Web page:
Patreon Song/Poem/Prayer 31 -For the Dökkálfar

If you want to submit a request for a prayer, poem, or song to be written to you privately or to be posted on this blog or my Patreon for a God, Ancestor, or spirit, sign up for the Ansuz and above level here on my Patreon. This prayer was requested by Elfwort for the Dökkálfar.

In shadows and the dark places

Beneath the ground

Beneath the counter of years

Wrapped in Nött’s embrace

Hrimfaxi’s hoofbeats overhead

Walls of earth and stone

The hearth warms

The hearth invites

Deep in the Worlds

Jörð’s bountiful body bears

Hidden pools and wells

The waters quench

The waters enliven

Niflheim’s melt flows

Flame and frost bring blessings below

Journey, sit out, and be prepared

Seek with care

Seek with respect

Good guests are treasured

At the hörgr, hóf, and heim

Patreon Topic 30: Álfablót

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From Elfwort comes this topic:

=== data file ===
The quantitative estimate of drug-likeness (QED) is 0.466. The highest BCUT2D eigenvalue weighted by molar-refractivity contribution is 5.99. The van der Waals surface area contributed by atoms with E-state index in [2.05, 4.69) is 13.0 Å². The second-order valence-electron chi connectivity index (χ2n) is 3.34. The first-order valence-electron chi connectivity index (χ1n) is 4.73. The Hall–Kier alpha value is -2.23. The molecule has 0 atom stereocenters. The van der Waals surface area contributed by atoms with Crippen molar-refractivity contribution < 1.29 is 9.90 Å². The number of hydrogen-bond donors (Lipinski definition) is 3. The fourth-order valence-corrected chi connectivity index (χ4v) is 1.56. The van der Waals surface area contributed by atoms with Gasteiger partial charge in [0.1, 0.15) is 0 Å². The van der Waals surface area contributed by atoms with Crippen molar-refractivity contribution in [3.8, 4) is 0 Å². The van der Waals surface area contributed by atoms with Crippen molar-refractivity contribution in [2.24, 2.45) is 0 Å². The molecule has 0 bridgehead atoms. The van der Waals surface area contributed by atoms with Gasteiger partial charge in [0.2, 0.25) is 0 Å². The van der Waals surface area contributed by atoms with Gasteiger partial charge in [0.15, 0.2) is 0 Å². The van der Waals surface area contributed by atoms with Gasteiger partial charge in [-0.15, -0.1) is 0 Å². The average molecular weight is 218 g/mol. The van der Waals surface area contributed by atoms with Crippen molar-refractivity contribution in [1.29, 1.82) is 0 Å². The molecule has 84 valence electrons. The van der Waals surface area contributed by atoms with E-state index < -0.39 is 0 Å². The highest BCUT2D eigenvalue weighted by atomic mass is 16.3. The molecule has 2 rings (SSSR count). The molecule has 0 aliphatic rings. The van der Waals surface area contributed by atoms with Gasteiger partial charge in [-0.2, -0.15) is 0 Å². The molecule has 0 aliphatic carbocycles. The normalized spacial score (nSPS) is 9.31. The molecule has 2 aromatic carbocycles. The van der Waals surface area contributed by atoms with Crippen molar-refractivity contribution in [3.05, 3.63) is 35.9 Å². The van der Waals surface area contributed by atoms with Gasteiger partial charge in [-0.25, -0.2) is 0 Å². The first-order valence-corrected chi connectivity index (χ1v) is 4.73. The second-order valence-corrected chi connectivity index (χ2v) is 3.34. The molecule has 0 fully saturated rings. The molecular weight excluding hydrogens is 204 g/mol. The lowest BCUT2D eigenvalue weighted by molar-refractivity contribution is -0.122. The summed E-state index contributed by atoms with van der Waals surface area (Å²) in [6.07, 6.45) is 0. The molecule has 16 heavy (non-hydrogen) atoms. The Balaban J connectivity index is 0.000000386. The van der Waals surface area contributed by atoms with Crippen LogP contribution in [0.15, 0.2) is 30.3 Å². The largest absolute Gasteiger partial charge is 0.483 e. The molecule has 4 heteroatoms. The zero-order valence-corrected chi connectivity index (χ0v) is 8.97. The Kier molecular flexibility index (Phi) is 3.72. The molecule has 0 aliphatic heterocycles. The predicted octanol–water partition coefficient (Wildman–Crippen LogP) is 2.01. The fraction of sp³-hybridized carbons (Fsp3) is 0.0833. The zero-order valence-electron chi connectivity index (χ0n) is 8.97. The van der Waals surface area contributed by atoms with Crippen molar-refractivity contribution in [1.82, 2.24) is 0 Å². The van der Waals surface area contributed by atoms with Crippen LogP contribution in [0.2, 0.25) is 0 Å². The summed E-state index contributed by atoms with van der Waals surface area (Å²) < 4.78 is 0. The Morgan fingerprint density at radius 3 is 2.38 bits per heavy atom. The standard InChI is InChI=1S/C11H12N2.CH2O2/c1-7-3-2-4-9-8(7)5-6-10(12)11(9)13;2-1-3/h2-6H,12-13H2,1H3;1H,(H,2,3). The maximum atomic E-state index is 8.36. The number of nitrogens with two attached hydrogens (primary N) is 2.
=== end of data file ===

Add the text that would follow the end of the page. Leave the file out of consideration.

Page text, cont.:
“For the topic can you talk about the Alfablot?”

I do not generally celebrate Alfablot myself, so the beginning of this is mostly going to be from the perspective of other folks and my reflections on it.

From TheLongship.net, a source I highly recommend, comes this:

Winter Nights (Vetrnætr), celebrated in modern times in mid-October. It is a three-day celebration of the harvest and includes both Dísablót, a sacrifice to honor the female ancestors, and Álfablót, a sacrifice to the god Freyr and the elves (male ancestors). Though Dísablót was a public celebration, according to Austrfararvísur, Álfablót was not celebrated communally but by families in the privacy of their homes. The Swedish holiday Disting, which is a modern incarnation of Dísablót, is celebrated in February instead of October.

Huginn’s Heathen Hof had this to say:

There’s not that much known about the pre-Christian Álfablót. It’s mentioned by the Norwegian skald Sigvatr Þórðarson in his Austrfararvísur – when he was travelling through the western part of what is now Sweden (close to where I live, actually) during autumn, he came upon several farms that would not let him in, which was a grave breach of protocol. They told him they were Heathen, celebrating Álfablót, and that they couldn’t let him in for fear of the wrath of Odin, but nothing else about the blót itself is revealed.